Convolution is a mathematical operation defined as follows.

Let $F$ be the image, $H$ be the kernel, and $G$ be the result of this operation. Then,

\[G[i, j] = \sum_{u = -k}^k \sum_{v = -k}^k H[u, v] F[i-u, j-v]\]Otherwise denoted as: $ G = H \star F $ It is commutative and associative. Therefore, all of the following expressions hold:

\[\begin{align*} a \star b &= b \star a \\ a \star (b * c) &= (a \star b) \star c \\ a \star (b + c) &= a \star b + a \star c \\ \alpha a \star b = a \star \alpha b &= \alpha (a \star b) \end{align*}\]At the edge of an image, one can choose to partially apply the kernel or not. Different libraries made different calls. In this project, we choose to preserve the original image size, and make convolutions at the edge of an image based on this policy.

Notbaly, while a Gaussian kernel removes high-frequency components from the image, working as a low-pass filter, convolution of Gaussian kernels is another Gaussian kernel. That is, for a Guassian kernel of width $\sigma$, its self-convolution has width $\sigma\sqrt{2}$.

The application of convolution is diverse. Without addressing the theoretical formulations of it, here is a list of operations performed in our assignment:

**Vectorizable Image Gradient Calculation**: Provided that the derivative of an image at a point is its surrounding block of gradients multiplied by the $\frac{\delta f}{\delta x}$ operator (and $\frac{\delta f}{\delta y}$ alike), we may apply a convolution of these operators as masks/filters onto our image to obtain an image gradient in the operator’s direction.**Gaussian Low-Pass Filter**: As mentioned in prior section, the Gaussian kernel can act as a low-pass filter once applied via convolution onto the image.

### My Perspective of Your Image

There are two popular formulations for the composition of an image: (1) a pixel-based function and (2) a mathematical entity in a signal-basis space.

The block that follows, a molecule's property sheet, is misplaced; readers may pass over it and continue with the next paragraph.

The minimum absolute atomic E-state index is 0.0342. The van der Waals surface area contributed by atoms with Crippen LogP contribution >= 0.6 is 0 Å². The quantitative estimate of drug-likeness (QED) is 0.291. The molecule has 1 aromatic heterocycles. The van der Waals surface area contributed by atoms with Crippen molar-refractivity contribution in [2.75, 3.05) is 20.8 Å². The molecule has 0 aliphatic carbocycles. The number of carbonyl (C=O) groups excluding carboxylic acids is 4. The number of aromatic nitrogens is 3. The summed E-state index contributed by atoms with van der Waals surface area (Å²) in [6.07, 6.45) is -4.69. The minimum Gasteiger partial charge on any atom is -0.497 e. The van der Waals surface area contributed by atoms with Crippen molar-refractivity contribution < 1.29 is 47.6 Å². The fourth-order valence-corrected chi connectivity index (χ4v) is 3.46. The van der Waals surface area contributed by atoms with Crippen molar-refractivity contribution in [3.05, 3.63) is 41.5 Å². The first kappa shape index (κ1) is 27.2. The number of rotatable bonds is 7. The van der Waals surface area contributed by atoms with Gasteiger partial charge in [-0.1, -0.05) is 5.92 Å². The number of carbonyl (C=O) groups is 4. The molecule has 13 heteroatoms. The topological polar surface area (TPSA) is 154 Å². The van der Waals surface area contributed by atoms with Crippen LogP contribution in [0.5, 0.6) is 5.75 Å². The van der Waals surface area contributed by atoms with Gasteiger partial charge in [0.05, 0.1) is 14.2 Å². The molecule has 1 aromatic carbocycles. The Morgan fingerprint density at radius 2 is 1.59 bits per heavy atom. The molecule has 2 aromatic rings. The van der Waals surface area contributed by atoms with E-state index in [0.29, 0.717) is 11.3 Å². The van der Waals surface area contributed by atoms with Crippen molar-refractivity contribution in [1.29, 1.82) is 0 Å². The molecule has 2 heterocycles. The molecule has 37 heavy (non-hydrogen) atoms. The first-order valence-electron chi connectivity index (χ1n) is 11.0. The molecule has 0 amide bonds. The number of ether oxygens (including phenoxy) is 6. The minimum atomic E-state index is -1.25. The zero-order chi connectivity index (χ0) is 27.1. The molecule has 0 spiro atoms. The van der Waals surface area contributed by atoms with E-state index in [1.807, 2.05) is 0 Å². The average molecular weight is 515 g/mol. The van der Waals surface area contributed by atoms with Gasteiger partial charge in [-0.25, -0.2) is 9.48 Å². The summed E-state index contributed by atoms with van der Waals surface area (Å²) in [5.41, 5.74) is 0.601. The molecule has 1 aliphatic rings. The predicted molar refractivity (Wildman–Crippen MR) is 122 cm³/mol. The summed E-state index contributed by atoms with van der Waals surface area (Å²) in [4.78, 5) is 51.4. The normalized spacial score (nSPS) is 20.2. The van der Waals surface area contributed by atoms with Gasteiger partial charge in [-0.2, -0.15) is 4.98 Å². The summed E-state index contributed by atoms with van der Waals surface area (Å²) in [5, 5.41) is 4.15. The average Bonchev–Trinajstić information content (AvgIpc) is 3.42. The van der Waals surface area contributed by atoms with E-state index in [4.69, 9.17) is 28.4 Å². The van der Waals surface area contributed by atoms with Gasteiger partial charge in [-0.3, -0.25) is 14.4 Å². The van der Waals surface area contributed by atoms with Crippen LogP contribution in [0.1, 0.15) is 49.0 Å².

A pixel-based function view of the image maintains that one may imagine an image as some sort of function:

\[f(x, y) = \begin{bmatrix} r(x, y) \\ g(x, y) \\ b(x, y) \end{bmatrix}\]where $r(x, y)$, $g(x, y)$, and $b(x, y)$ are the red, green, and blue intensities at the point $(x, y)$.

The signal-istic view of image, on the other hand, originates from empirical results like Campbell-Robson contrast sensitivity curve, which converge at the idea that humans are sensitive to different frequencies at different orders. In such case, formulating the image as a sum of many waves should enable us to decompose the image more efficiently along the human perception space (and generally, a biological perception space).

Each signal contains a fundamental building block of:

\[A \sin(\omega x + \phi)\]as a possible member of the ``signal basis’’. And, it is hypothesized that with enough of these blocks added, we can obtain any signal $f(x)$. Note that, however, each of the building block possesses three degrees of freedom: $A$ (amplitude), $\omega$ (frequency), and $\phi$ (phase). Particularly, the frequency constructs and encodes the fine-ness of this signal. Fourier Transform is an oepration that manages to separate one image into several building blocks (as well as obtaining their coefficients).

#### Application: the Unsharpen Mask Filter

The signal-istic view of an image introduces us to the idea that an image has a low-frequency component and a high-frequency component. High-frequency components refer to the finer details of an image where change occurs rapidly, such as the edges of an image; low-frequency components refer to the coarser details of an image, such as the general silhouette of a portrait. We have learned that the Gaussian filter helps us extract the low-frequency component of an image. Then, since the image is a sum of low-frequency and high-frequency signals, the signal-istic view suggests that subtracting the low-frequency components of an image away ought to provide us only the high-frequency signals: the sharp edges of an image and the subjects within it. Therefore, we can reinforce the edges of an image by adding the high-frequency signals: $f - f \star g$ onto the original image $f$.

However, it may occur that the high-frequency component of the image does not have a large enough magnitude, so we may want to add a scalar multiple of it rather than its original, forming the computation:

\[f + \alpha (f - f \star g)\]The mathematical properties of convolution allow us to summarize this sharpening action, called an unsharpen mask filter, as an operation involving one single filter:

\[f \star ((1 + \alpha){\rm unit~impulse} - \alpha g)\]#### Gaussian and Laplacian Pyramids

In the last assignment, we have worked with a naive image pyramid that downscales images and upscales them back, allowing for a recursive problem-solving structure: